It’s one of the most hyped sports cars and it carries a name that demands respect. But, can the all-new Supra live up to its name? Paul Maric finds out.
With a history dating back to the late ’70s, the Supra name is synonymous with high performance, rear-wheel-drive Japanese motoring. Despite a lengthy hiatus, the Toyota Supra is back, but this time around Japanese engineering blends with German ingenuity, with the Supra sharing a platform with BMW’s upcoming Z4.
Toyota invited us to Spain to drive pre-production prototypes of the Supra, ahead of the vehicle’s global launch in early 2019. The drive also coincided with Toyota Australia announcing that the Supra will go on sale in Australia during the second half of 2019, with pricing and specifications yet to be determined.
These prototypes are amongst a handful of hand-built cars currently being tested around the globe – so you can imagine that our ability to have a proper crack was a little limited, given the value of these cars and their incomplete engineering states. We also had no video resources to work with, so your first look at the Supra is a quick, bite-sized cut of our time behind the wheel.
But, despite the limitations, we’ve had a red-hot crack in the Supra both on twisting mountain roads and the technical, fast Jarama racetrack in Madrid.
Let’s start with the most important information: the powertrain under the bonnet of the 2019 A90 Toyota Supra.
- Power: 220kW+ (295hp+)
- Torque: 450Nm+ (332lb.ft+)
- Transmission: Eight-speed automatic with torque converter
- 0–100km/h: Under 5.0 seconds
- Driven wheels: Rear-wheel drive with electronically controlled active differential
- Weight distribution: 50:50
- Build location: Magna Steyr plant in Graz, Austria
From the outside, the proportions look really good. It’s bigger and wider than I thought it would be, but it doesn’t look or feel too big. The wheelbase (exact dimensions are not confirmed yet) is shorter than the Toyota 86, but the added width gives it a monstrous stance on the road.
While the vehicles still had a camouflage wrap, we’ve knocked together a computer-generated image to give you an idea of the design beneath the wrap. It looks damn good – even down to the traditional Supra branding on the rear of the car.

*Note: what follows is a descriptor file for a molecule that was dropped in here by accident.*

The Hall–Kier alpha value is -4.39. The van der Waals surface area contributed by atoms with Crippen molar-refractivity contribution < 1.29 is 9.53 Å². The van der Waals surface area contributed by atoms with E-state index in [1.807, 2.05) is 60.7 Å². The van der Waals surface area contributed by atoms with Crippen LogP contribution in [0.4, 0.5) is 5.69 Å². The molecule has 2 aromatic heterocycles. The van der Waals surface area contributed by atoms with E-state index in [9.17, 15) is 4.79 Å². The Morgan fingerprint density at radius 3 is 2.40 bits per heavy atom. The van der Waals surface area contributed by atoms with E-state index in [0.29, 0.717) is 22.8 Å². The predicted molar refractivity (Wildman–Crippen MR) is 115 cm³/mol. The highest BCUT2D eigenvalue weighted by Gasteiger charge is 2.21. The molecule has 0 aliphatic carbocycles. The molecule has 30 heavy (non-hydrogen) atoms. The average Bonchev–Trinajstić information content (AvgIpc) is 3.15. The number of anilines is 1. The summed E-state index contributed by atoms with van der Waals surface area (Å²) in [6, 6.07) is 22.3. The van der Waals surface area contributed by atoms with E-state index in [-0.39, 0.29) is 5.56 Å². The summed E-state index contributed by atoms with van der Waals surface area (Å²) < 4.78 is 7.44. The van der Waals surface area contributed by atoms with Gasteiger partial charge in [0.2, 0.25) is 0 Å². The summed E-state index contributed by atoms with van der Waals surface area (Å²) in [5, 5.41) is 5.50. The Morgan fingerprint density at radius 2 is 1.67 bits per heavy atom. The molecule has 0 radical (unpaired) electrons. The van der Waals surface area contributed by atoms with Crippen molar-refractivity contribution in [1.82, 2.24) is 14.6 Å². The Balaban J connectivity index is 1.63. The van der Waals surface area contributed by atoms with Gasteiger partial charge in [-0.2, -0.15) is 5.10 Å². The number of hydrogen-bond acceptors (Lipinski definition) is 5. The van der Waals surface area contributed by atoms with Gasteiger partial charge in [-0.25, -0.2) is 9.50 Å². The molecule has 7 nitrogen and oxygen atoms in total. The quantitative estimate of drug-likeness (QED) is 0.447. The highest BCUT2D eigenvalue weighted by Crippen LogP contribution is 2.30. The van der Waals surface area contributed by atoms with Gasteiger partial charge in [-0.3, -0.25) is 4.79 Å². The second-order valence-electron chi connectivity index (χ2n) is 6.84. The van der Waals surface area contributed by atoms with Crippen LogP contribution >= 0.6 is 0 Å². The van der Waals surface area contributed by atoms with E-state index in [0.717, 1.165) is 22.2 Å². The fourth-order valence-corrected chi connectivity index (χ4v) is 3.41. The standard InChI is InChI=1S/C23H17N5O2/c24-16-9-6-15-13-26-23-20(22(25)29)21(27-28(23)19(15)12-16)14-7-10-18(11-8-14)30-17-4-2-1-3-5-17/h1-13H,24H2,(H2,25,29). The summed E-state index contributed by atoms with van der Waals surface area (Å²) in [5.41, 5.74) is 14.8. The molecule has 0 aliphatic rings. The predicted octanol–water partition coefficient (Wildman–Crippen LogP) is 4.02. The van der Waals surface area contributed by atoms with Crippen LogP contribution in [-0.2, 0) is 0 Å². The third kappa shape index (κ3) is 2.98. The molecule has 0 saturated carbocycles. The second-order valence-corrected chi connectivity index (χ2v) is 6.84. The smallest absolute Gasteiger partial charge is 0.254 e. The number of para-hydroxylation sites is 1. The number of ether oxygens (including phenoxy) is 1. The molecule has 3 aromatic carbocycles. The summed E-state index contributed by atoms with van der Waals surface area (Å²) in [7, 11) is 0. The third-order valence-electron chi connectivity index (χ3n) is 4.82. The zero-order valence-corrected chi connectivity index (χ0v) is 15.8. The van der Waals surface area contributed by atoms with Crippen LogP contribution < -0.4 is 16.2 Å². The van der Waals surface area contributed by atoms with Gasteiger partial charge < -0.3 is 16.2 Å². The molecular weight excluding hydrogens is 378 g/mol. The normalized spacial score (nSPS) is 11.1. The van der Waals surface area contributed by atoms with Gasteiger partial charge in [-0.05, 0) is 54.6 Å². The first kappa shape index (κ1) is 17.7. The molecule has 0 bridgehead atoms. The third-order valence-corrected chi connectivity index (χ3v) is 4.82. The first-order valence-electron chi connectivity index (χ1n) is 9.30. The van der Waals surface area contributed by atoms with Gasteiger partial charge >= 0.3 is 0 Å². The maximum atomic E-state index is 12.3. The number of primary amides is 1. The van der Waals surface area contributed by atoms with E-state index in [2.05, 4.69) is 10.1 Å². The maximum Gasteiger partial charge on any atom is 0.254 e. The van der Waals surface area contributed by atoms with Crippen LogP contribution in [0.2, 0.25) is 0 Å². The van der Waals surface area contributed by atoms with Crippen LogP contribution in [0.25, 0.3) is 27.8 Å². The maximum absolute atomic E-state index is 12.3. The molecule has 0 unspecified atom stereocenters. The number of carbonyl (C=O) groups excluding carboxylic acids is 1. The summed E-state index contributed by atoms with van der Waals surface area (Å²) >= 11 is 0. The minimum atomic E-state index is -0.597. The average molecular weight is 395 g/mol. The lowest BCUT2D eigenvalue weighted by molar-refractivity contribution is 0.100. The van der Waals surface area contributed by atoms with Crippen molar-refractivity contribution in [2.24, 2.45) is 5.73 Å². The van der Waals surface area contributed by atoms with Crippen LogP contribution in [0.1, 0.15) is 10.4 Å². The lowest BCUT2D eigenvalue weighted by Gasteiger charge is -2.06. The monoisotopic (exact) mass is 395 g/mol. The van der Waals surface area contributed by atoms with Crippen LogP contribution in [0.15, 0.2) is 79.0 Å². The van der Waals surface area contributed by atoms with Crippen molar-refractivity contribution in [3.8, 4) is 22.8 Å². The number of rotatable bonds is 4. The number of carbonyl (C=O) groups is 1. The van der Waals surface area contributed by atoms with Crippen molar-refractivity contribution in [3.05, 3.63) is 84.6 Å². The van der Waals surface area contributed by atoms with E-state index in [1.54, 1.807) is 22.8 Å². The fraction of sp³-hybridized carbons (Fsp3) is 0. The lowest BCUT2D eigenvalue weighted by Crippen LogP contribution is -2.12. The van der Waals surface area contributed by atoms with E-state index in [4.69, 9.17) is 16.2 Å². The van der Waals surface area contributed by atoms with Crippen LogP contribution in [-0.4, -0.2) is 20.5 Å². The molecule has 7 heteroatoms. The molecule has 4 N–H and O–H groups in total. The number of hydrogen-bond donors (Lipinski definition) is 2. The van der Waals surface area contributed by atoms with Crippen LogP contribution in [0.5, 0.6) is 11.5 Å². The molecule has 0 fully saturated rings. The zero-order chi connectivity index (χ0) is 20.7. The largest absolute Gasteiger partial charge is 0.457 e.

If you take a closer look at the front end, you’ll spot the full LED headlights, the LED daytime running light strip, and the embedded radar cruise-control module. Other safety features include blind-spot monitoring, autonomous emergency braking (AEB) and a head-up display with forward collision warning.
Most of the air vents you see on the car are disappointingly non-functional. You’ll notice them on the front three-quarter fender, around the door arches and at the rear. Toyota says these will be functional on the race car, but the final version of the road car will retain blanked, faux inlets.
Other points of interest on the outside are the big brakes – Brembo branded with four-piston callipers at the front – while the tyres fitted to the car will be Michelin Pilot Super Sport treads that measure 255mm wide at the front and 275mm wide at the rear sitting on 19-inch alloy wheels.
In terms of the interior – we weren’t allowed to take any pictures. But, we can tell you from our previous spy photos, it’s a lot of carryover equipment from BMW. The screen appears to be an iDrive unit, while the switchgear and steering wheel are from the BMW range (but the steering wheel isn’t quite as bulky in the hand as a BMW M vehicle).
What is different, though, is the screen ahead of the driver. Instead of a full LCD display, it’s split into segments with the speedometer and tachometer on the left and visual highlights on the right. They include the trip computer displays, a graphical display for the engine temperature, and highlighted bars for the fuel level.
One of the big benefits of a get-together with BMW is the ability to retain some of the higher-quality parts. Everything in the cabin, even on these late prototypes, feels well built and premium. Even the thud of the door as it closes feels upmarket – in comparison to something like the 86.
Before we get into the engine details – how does it sound? Well, it actually sounds almost the same as a BMW M140i, which definitely isn’t a bad thing. There are twin exhaust outlets at the rear with bi-modal functionality, while extra sound is plumbed into the cabin through the speakers when the Sport mode is engaged.
When the car starts, it gets the same ‘cold start’ functionality as the LCI BMW M140i, so there’s increased revs and a small crackle as it starts. Punch it off the line and it sounds good, but not amazing. We were expecting a bit more sound from the outside to really make it sing.
Toyota has confirmed Australia will get the Supra with a 3.0-litre turbocharged (twin-scroll) inline six-cylinder petrol engine with direct injection and variable valve control producing “more than” 220kW of power and 450Nm of torque, for a claimed 100km/h sprint time “well under five seconds”.
While the exact gearbox is yet to be confirmed, we know it’s an eight-speed unit – Toyota says it was picked for its “shift speed and direct feel, as well as for maximising torque converter characteristics for powerful take-off acceleration”.
The use of a torque converter should mean there’s no low-speed jerkiness, the likes of which is common in dual-clutch transmissions, with the logical gearbox being the BMW-derived ZF Sachs eight-speed automatic.
Chief engineer, Tetsuya Tada, said the goal of the Supra program was to develop a robust car that would reward the driver.
“Regarding driving pleasure, my target was to achieve extreme handling performance as a pure sport car,” Tada-san said. “Thanks to Supra’s robust body and high-performance suspension, you can enjoy an extremely high level of all performance aspects, including acceleration and deceleration response, ride comfort and cornering.”